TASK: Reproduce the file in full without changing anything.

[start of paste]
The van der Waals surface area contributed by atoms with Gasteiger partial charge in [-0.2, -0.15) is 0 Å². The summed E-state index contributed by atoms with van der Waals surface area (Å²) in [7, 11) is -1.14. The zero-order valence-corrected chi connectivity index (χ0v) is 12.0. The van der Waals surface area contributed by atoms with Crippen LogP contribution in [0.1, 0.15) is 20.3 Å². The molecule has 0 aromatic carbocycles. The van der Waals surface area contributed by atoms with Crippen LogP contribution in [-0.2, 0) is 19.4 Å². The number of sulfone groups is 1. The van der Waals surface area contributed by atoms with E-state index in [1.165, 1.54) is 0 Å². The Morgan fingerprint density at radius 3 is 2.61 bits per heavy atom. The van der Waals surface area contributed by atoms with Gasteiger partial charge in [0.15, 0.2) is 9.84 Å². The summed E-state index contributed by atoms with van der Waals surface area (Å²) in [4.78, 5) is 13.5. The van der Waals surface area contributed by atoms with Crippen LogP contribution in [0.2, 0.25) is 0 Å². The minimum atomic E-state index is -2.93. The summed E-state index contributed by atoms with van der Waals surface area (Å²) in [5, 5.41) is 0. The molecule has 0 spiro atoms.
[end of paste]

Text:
The van der Waals surface area contributed by atoms with Gasteiger partial charge in [-0.2, -0.15) is 0 Å². The summed E-state index contributed by atoms with van der Waals surface area (Å²) in [7, 11) is -1.14. The zero-order valence-corrected chi connectivity index (χ0v) is 12.0. The van der Waals surface area contributed by atoms with Crippen LogP contribution in [0.1, 0.15) is 20.3 Å². The molecule has 0 aromatic carbocycles. The van der Waals surface area contributed by atoms with Crippen LogP contribution in [-0.2, 0) is 19.4 Å². The number of sulfone groups is 1. The van der Waals surface area contributed by atoms with E-state index in [1.165, 1.54) is 0 Å². The Morgan fingerprint density at radius 3 is 2.61 bits per heavy atom. The van der Waals surface area contributed by atoms with Gasteiger partial charge in [0.15, 0.2) is 9.84 Å². The summed E-state index contributed by atoms with van der Waals surface area (Å²) in [4.78, 5) is 13.5. The van der Waals surface area contributed by atoms with Crippen LogP contribution in [0.2, 0.25) is 0 Å². The minimum atomic E-state index is -2.93. The summed E-state index contributed by atoms with van der Waals surface area (Å²) in [5, 5.41) is 0. The molecule has 0 spiro atoms.